This Inauguration Day, I Will Miss my Grandma
By Saira Bhatti
As we approach Inauguration Day after record numbers of early voting turnout, at this moment you may be wondering if we’re going to hold it together as a country. But I want you to think back to the months leading up to Election Day. You were probably in the same boat as me receiving a record number of texts, phone calls, and mailers telling me to go vote.
A number of the texts I was getting were asking for Safia — my grandmother. I guess I must have put my number somewhere with her name as a form of contact.This is the first year she didn’t vote, because she passed away this June. We all vote for a reason. It’s part of our civic duty, it’s the way to make change, maybe for others it’s to let things stay the same.
My grandmother had voted in just about every election since she became a U.S. citizen. She was always excited when election season came around. On Election Day my mom would help her fill out her ballot and was always filled with glee when she would finally submit it. My grandmother was an active news consumer reading and listening to news in English and Urdu. Time Magazine, and BBC News were simple for her to understand but she had no problem getting what the folks at Pakistan’s Dunya News or Samaa TV had to say. She would know all about the political candidates and their platforms.
I still remember to this day when she had her chair right in front of the TV watching the 2012 Vice Presidential Debate; yes that one that no one really watches, between Vice President Joe Biden and Paul Ryan. But my grandmother just had to stay informed, that was her thing. I asked her what was going on and she went on to explain it to me more clearly than any news analyst did. Despite hearing these candidates speaking high level English, she was able to summarize to me in Urdu what “Bidden” (what she called Joe Biden) and Paul Ryan were respectively arguing for. In fact, she found it her responsibility, nay, her duty to let all of us know what was going on.
My grandmother came to this country in 1983 and she became a citizen a few years later. She moved after living for several years in London, but before that had lived in Pakistan. Born in British India under colonial rule, and raised in the British colonies of East Africa, my grandmother came to America from experiences and countries where she and her family couldn’t always necessarily vote due to the political circumstances. I learned so much about how important voting is as well as being an informed and active citizen more from her than anyone else, including my parents. I guess they didn’t need to overload me with that guidance, because she was doing it through her example so much.
My grandmother would do her own version of phone banking by calling up everyone she knew in her little phone book and asking them if they were going to vote and if they were eligible. After the 2016 presidential election results, my grandmother was devastated. She often continued to worry and watch what was happening, being sure to tell us along the way. But she also prayed a lot for this country she had called home for over three decades.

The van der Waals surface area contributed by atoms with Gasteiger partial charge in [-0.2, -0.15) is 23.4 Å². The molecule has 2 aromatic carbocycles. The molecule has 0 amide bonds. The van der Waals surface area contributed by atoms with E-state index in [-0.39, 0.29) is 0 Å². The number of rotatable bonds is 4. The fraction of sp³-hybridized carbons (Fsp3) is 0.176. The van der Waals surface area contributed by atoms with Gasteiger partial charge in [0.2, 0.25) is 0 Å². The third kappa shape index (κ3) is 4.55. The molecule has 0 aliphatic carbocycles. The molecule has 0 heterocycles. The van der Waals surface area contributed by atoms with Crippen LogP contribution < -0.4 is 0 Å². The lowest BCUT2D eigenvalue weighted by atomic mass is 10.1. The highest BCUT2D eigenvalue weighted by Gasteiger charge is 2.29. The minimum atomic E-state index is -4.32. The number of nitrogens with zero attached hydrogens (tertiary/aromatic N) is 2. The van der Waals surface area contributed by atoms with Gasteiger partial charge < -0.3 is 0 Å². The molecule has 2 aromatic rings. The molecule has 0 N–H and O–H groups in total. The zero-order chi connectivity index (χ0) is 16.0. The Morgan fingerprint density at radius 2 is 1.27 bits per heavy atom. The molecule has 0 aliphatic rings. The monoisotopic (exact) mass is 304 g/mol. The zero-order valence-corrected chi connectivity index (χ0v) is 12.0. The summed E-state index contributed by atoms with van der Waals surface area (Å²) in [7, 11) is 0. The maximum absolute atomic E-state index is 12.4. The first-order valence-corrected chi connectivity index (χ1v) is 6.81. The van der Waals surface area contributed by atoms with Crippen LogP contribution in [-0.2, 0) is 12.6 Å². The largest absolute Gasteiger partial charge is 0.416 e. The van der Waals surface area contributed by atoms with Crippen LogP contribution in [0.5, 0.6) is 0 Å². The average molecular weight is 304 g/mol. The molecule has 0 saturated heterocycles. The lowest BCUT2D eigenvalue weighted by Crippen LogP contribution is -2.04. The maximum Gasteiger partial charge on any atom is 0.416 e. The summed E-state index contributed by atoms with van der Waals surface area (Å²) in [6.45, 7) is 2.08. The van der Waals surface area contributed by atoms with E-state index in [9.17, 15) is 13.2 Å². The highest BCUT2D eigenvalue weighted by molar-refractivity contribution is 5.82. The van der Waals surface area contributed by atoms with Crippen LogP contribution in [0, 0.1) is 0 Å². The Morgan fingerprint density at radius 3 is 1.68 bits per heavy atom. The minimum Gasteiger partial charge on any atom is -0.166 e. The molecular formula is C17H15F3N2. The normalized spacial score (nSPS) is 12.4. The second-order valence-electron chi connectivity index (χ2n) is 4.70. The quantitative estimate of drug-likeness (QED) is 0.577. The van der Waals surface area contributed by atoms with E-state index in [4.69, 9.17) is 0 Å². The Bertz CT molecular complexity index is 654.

I wonder what she would have done today if she was alive and well. Maybe she would have called up her contacts in her little phone book to vote for her candidate of choice. Maybe we would have our in-house debate conversations in Urdu. She would certainly worry for the state of the country right now. But I know she would be determined to vote and ensure all of us in her house did the same.
This woman born in a time of colonialism, who came of age during the Indian Partition, became a citizen of a land where she voted for the first Black president of the United States of America. She would have called all her kids living in England and made sure they prayed for a good outcome. But she would have prayed most of all for absolute justice and for peace, because as much as she loved America, she also loved her faith.
My grandmother’s good friend who happens to live close by voted on the first day the local government center was open for early voting. And she was extremely proud to cast her vote. And I know that my grandmother would be too. So while I will miss seeing my grandmother gleefully filling out her ballot, her example lives on in others, including me. Her smile, prayers, and dedication will always remain with me for every election to come.
My grandmother was a loyal American because she believed in her faith so much which meant respecting your country. To be a good American and a good Muslim was one and the same. And she showed me what it meant to be a good Muslim citizen- staying informed, asking questions, praying for your country, obeying the law of the land, and encouraging others to carry out their civic duty.
Saira Bhatti is a writer and public servant based out of D. C. area. She is a graduate in Global Affairs from George Mason University and received her Masters from American University’s program fo Latin American Studies and Spanish. She writes on various topics including human rights, immigration, feminism, racial justice and the role of religion in society.